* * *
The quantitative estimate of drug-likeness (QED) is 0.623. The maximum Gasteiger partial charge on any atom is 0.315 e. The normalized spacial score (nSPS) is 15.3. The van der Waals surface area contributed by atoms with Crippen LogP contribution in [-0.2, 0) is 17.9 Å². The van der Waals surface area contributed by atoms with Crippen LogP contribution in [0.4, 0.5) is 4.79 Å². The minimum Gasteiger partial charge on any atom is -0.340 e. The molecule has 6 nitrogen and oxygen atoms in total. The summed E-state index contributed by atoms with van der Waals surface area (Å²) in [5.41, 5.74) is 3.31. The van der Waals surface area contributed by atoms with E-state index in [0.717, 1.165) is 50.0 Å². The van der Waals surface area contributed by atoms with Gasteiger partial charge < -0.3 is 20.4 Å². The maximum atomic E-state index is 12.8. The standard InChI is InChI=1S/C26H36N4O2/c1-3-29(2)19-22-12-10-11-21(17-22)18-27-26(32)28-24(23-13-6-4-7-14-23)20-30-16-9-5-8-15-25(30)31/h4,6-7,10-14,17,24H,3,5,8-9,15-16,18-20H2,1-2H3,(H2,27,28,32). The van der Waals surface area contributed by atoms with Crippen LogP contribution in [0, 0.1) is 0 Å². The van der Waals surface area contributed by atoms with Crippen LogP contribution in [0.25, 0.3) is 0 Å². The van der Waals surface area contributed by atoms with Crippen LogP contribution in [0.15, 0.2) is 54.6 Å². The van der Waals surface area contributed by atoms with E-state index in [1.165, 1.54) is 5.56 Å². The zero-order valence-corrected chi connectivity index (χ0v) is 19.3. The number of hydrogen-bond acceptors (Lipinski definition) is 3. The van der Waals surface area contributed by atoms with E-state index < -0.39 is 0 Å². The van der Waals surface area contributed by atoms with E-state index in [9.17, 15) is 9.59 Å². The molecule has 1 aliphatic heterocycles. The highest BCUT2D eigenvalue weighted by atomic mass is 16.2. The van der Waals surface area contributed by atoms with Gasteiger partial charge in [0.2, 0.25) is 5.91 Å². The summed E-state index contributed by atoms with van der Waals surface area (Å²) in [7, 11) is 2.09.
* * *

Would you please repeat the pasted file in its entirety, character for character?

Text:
The quantitative estimate of drug-likeness (QED) is 0.623. The maximum Gasteiger partial charge on any atom is 0.315 e. The normalized spacial score (nSPS) is 15.3. The van der Waals surface area contributed by atoms with Crippen LogP contribution in [-0.2, 0) is 17.9 Å². The van der Waals surface area contributed by atoms with Crippen LogP contribution in [0.4, 0.5) is 4.79 Å². The minimum Gasteiger partial charge on any atom is -0.340 e. The molecule has 6 nitrogen and oxygen atoms in total. The summed E-state index contributed by atoms with van der Waals surface area (Å²) in [5.41, 5.74) is 3.31. The van der Waals surface area contributed by atoms with E-state index in [0.717, 1.165) is 50.0 Å². The van der Waals surface area contributed by atoms with Gasteiger partial charge < -0.3 is 20.4 Å². The maximum atomic E-state index is 12.8. The standard InChI is InChI=1S/C26H36N4O2/c1-3-29(2)19-22-12-10-11-21(17-22)18-27-26(32)28-24(23-13-6-4-7-14-23)20-30-16-9-5-8-15-25(30)31/h4,6-7,10-14,17,24H,3,5,8-9,15-16,18-20H2,1-2H3,(H2,27,28,32). The van der Waals surface area contributed by atoms with Crippen LogP contribution in [0, 0.1) is 0 Å². The van der Waals surface area contributed by atoms with Crippen LogP contribution in [0.25, 0.3) is 0 Å². The van der Waals surface area contributed by atoms with Crippen LogP contribution in [0.15, 0.2) is 54.6 Å². The van der Waals surface area contributed by atoms with E-state index in [1.165, 1.54) is 5.56 Å². The zero-order valence-corrected chi connectivity index (χ0v) is 19.3. The number of hydrogen-bond acceptors (Lipinski definition) is 3. The van der Waals surface area contributed by atoms with E-state index < -0.39 is 0 Å². The van der Waals surface area contributed by atoms with E-state index in [9.17, 15) is 9.59 Å². The molecule has 1 aliphatic heterocycles. The highest BCUT2D eigenvalue weighted by atomic mass is 16.2. The van der Waals surface area contributed by atoms with Gasteiger partial charge in [0.2, 0.25) is 5.91 Å². The summed E-state index contributed by atoms with van der Waals surface area (Å²) in [7, 11) is 2.09.